Learning From Our Defeat: The Assumptions of Donald Rumsfeld

One hopes for statesmen chastened by defeat. In this world of our hopes, the authors of catastrophe would discuss their mistakes with the humility, introspection, and sense of disgrace these mistakes deserve. Decisions that led to death—death in its thousands and hundreds of thousands—would be examined with probing honesty. The decision makers behind them would be seized with a fierce guilt and urgency. They would quest to understand the nature of their errors. They would incessantly press upon us the lessons of experience, gripped with fear that the next generation might repeat their calamities.

One can imagine such a statesman, chastened by defeat. Douglas Feith is not he.

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Myths of the Over-Managed

The most popular thing I published last year was the essay “On Cultures That Build.” In that essay I argued that “in the 21st century, the main question in American social life is not ‘how do we make that happen?’ but ‘how do we get management to take our side?’ This is a learned response, and a culture which has internalized it will not be a culture that ‘builds.’”θ

In this week’s edition of City Journal I have a follow up of a sort to that essay. I begin this new essay with what might seem like an entirely unrelated question: why is speculative “Young Adult” fiction the most popular genre of 21st century America?

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For God and Progress: Notes On Training the Medical Mind

William Osler, teaching at the bedside. Understanding changing perceptions of “great works”— what books are included in a canon at a given moment in history, why certain works make the cut while others fall to the wayside, and tracking down the individuals responsible for these decisions—is a hobby of mine. I have written about it […]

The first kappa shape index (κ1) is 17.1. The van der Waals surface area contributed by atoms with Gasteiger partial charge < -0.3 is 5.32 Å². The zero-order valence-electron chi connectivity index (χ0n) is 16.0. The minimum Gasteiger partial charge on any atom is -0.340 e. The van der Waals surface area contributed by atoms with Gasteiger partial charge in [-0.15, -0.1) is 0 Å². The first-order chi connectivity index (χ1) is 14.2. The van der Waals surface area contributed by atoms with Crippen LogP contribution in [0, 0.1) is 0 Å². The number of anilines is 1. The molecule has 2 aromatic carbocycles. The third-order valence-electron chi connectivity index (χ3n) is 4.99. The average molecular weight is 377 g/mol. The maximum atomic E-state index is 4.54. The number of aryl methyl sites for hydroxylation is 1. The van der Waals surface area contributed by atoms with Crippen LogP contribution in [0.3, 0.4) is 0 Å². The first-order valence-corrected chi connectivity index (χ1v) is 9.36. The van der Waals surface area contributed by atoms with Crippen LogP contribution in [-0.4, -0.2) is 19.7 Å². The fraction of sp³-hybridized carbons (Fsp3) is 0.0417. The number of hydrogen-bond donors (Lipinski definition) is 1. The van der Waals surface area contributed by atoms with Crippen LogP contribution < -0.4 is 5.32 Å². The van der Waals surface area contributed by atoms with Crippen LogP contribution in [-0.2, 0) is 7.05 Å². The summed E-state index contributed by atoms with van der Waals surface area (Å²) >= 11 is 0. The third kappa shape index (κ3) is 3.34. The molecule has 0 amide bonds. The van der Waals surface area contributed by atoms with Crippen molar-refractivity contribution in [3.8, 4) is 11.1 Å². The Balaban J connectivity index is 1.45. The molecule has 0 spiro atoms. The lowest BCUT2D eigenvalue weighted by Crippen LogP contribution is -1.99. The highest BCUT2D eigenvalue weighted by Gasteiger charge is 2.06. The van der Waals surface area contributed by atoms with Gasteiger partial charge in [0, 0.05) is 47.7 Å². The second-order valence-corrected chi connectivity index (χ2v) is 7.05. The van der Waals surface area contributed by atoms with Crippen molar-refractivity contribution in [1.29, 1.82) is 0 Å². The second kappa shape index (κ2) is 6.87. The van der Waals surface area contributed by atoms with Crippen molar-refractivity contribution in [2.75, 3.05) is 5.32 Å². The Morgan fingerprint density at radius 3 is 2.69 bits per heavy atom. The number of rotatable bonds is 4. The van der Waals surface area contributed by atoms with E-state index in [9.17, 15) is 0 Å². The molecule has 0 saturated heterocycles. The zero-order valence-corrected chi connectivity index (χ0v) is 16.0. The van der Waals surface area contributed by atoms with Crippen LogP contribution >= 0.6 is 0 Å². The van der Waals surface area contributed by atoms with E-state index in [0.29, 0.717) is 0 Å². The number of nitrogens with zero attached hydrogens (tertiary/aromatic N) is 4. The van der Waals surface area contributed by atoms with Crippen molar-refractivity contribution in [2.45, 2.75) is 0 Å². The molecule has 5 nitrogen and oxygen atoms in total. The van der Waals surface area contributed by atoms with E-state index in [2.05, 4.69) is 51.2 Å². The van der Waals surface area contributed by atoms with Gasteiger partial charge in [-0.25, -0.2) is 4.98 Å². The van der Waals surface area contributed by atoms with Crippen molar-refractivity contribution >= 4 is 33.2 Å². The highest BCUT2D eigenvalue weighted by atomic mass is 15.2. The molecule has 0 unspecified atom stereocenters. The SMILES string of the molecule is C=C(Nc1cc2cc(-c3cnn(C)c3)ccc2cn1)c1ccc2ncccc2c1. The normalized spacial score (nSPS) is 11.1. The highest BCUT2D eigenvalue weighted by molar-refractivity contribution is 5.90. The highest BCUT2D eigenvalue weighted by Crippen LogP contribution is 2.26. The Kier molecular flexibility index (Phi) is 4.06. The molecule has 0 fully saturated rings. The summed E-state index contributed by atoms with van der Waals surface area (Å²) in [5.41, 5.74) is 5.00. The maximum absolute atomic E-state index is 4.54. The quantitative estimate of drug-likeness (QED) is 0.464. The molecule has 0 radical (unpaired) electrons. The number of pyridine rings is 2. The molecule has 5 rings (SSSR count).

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Longfellow and the Decline of American Poetry

 Last summer the New Yorker published an essay by James Marcus that asks the following question: why was Henry Wadsworth Longfellow so loved in his own lifetime when today he is so little read or respected? There is one very compelling answer to this that the article that does not discuss—indeed, that the article itself […]

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Why Writers (and Think Tankers) Feud So Viciously

Some of the things that make “the discourse” terrible are new to social media—especially Twitter. But not all. Some other problems are very, very old. Perhaps the best guide to today’s Twitter beefs was written near three centuries ago.  Listen here to one Adam Smith, theorist of moral sentiments. Our journey begins with an observation: […]

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Where Have All the Great Works Gone?

A few months ago I wrote about Oswald Spengler’s attempt at comparative world history. I expressed severe reservations with Spengler’s methods and conclusions.[1] But for me the most fascinating parts of the book were the footnotes to Spengler’s main argument. Take, for example, Spengler’s attempt to compare and contrast members of his chosen pantheon of […]

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Bootstrapping Marx With the Peasant Masses

One of the great ironies of 20th century history: Marxist revolutionaries could only ever  seize power in the wrong countries. Marx imagined a revolution of industrial proletariat; he expected that this proletariat would at first achieve its aims in highly industrialized nations like England and Germany. His theory of socialism presupposed that a successful transition […]

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